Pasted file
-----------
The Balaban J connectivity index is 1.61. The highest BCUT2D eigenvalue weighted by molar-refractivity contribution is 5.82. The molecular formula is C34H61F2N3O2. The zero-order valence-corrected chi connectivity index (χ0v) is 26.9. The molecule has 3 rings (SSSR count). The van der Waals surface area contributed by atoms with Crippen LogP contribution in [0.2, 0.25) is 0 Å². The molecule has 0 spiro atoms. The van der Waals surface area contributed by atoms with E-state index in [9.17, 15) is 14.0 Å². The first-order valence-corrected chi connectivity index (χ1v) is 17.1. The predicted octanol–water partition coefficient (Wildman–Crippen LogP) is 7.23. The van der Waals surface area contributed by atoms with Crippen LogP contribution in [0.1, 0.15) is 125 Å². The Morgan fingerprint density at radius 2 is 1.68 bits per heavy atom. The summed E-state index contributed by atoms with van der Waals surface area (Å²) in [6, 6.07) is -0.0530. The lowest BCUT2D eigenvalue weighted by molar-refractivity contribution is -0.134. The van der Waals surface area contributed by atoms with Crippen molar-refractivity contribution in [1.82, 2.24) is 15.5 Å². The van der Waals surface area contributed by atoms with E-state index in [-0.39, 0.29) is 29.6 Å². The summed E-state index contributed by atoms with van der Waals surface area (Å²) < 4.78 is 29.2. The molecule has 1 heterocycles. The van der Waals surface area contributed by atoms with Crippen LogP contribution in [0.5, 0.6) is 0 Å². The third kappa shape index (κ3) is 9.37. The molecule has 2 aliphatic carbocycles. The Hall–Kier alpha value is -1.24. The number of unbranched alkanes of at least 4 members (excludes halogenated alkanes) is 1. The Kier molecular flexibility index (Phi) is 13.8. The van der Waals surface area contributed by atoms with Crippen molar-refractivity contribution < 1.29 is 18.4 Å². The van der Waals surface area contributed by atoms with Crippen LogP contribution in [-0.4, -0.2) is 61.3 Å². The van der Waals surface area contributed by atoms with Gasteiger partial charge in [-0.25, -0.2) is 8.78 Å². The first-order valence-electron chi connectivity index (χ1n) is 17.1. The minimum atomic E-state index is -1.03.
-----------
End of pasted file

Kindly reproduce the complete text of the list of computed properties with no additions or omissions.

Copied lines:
The Balaban J connectivity index is 1.61. The highest BCUT2D eigenvalue weighted by molar-refractivity contribution is 5.82. The molecular formula is C34H61F2N3O2. The zero-order valence-corrected chi connectivity index (χ0v) is 26.9. The molecule has 3 rings (SSSR count). The van der Waals surface area contributed by atoms with Crippen LogP contribution in [0.2, 0.25) is 0 Å². The molecule has 0 spiro atoms. The van der Waals surface area contributed by atoms with E-state index in [9.17, 15) is 14.0 Å². The first-order valence-corrected chi connectivity index (χ1v) is 17.1. The predicted octanol–water partition coefficient (Wildman–Crippen LogP) is 7.23. The van der Waals surface area contributed by atoms with Crippen LogP contribution in [0.1, 0.15) is 125 Å². The Morgan fingerprint density at radius 2 is 1.68 bits per heavy atom. The summed E-state index contributed by atoms with van der Waals surface area (Å²) in [6, 6.07) is -0.0530. The lowest BCUT2D eigenvalue weighted by molar-refractivity contribution is -0.134. The van der Waals surface area contributed by atoms with Crippen molar-refractivity contribution in [1.82, 2.24) is 15.5 Å². The van der Waals surface area contributed by atoms with E-state index in [-0.39, 0.29) is 29.6 Å². The summed E-state index contributed by atoms with van der Waals surface area (Å²) < 4.78 is 29.2. The molecule has 1 heterocycles. The van der Waals surface area contributed by atoms with Crippen LogP contribution in [0.5, 0.6) is 0 Å². The third kappa shape index (κ3) is 9.37. The molecule has 2 aliphatic carbocycles. The Hall–Kier alpha value is -1.24. The number of unbranched alkanes of at least 4 members (excludes halogenated alkanes) is 1. The Kier molecular flexibility index (Phi) is 13.8. The van der Waals surface area contributed by atoms with Crippen molar-refractivity contribution < 1.29 is 18.4 Å². The van der Waals surface area contributed by atoms with Crippen LogP contribution in [-0.4, -0.2) is 61.3 Å². The van der Waals surface area contributed by atoms with Gasteiger partial charge in [-0.25, -0.2) is 8.78 Å². The first-order valence-electron chi connectivity index (χ1n) is 17.1. The minimum atomic E-state index is -1.03.